• Druckenmiller said there are a number of disinflationary things happening now, but the broader picture is about how inflation’s firmly setting in the system—as is particularly exemplified by what’s happening with wages. For example, in August, freight railroads agreed to a 24% wage increase over three years for union workers. When those costs go up, you lose purchasing power. “Of course, the customers of companies have to raise their wages, and the thing spirals,” he said. “And that’s the position the Feds got themselves in with basically a boom-bust policy. […] The fiscal stimulus was a huge part of this. But to be fair, they enabled it. The government can’t spend $5 trillion dollars if they don’t print it.”
  • “It’s conventional wisdom, which I agree with, that stocks go up over the long term. The problem is, we’ve become a little complacent about what does ‘long term’ mean. If you bought the Dow in 1929, you got back to even in 1954. [The] Dow was [at the same price level] in 1966 where it was in 1982.”

“Let’s just take a trip down memory lane,” he said:

  • “When I look back at the secular bull market that started in ‘82 […] we had a president who said the government was the problem, not the solution. We had a guy who fired all the air traffic controllers in the country when they wanted a big raise. We now have a president who is a union man who says he’s trying to beat inflation, who cheers the 24% over a three-year reward to the railroad unions. We have a president who thinks the government is the solution, not the problem.”
  • “When you look at valuations back then, the stock market was 50% of GDP. It’s now 150%, down from 225%. That’s because 5 years yielded 15% when I started Duquesne, so real rates were high. That’s why we were at 8x depressed earnings. We’re now at 18 to 19x inflated earnings. I have a very strong feeling we are going to be down next year.”
  • “Then you have the secular forces. The initial ramp-up of globalization [was] a fantastic thing. Building supply chains around the world increases efficiency, causes disinflation. That’s been a trend for 20 or 30 years. It’s going the other way now. We’re disentangling all that. That’s going to be inflationary.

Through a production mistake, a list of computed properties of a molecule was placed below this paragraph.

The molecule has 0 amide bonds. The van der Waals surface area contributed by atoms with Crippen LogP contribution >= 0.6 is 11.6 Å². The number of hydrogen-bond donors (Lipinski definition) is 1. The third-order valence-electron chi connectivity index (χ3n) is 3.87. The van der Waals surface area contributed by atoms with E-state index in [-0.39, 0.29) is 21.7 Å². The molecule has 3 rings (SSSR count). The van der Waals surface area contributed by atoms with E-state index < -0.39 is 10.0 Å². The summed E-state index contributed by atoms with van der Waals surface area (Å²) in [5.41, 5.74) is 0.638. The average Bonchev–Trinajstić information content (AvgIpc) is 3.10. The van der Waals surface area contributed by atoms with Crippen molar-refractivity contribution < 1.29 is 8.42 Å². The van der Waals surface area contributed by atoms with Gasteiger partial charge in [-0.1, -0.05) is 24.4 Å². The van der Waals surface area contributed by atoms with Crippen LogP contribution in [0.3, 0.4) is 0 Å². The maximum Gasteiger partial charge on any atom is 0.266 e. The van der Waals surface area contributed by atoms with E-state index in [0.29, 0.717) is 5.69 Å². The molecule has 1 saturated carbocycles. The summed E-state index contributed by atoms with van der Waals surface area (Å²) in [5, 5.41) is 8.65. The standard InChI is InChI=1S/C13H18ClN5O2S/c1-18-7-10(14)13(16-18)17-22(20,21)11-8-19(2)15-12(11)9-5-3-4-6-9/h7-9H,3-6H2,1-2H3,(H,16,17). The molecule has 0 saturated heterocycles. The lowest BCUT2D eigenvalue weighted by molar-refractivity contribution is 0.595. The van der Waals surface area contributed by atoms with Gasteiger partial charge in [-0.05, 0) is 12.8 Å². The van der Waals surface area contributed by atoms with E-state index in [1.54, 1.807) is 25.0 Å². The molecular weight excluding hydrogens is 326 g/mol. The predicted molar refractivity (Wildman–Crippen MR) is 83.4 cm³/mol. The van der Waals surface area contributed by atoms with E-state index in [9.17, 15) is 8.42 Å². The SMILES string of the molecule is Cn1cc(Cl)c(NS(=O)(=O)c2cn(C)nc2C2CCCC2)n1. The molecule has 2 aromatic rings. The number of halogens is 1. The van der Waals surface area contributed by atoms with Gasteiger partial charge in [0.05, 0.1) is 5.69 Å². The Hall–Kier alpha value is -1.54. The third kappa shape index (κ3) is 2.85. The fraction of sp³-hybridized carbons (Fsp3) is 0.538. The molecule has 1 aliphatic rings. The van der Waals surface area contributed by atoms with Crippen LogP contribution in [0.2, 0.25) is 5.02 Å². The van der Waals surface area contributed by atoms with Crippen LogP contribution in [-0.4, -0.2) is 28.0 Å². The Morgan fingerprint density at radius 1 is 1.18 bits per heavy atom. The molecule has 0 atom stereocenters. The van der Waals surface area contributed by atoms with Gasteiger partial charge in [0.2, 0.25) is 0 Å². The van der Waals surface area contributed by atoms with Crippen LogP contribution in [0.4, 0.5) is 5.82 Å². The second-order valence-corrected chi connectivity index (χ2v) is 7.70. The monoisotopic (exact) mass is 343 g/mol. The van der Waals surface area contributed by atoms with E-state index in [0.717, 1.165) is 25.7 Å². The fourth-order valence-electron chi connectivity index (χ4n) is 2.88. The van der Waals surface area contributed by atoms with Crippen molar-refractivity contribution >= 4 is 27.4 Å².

• “And then, finally, the last ten years of the bull market, you put it all in hyperdrive with $30 trillion of QE and zero rates.” ($30 trillion is the global total.)

“Now the consequences of that are born,” he said, “and all those factors that cause a bull market, they’re not only stopping, they’re reversing. Every one of them. We’re going from QE to QT.

  • “So when I put all that together, the one thing I bristle a little about is when I hear people saying, ‘Well, I’m bearish, but I’m bullish for the long term.’ Look, you can have a priod of 15 or 20 years when the market doesn’t go anywhere. That doesn’t mean you can’t make money; you could have made plenty of money in the 70s. At various times, we had two 60% rallies.”
  • “I’m not saying, ‘Go get another job,’ and ‘You can’t do stocks.’ I’m just saying we’ve had a hurricane behind us for 30 or 40 years (SB here: declining interest, zero–interest rate policy, and massive monetary and fiscal stimulus), and it’s reversing. And I wouldn’t be surprised—in fact, it’s my central forecast: The Dow won’t be much higher in 10 years than it is today.”
  • “I will be stunned if we don’t have a recession in ’23. […] I will not be surprised if it’s not larger than the so-called ‘average garden variety.’”

Time out, pause, and breath.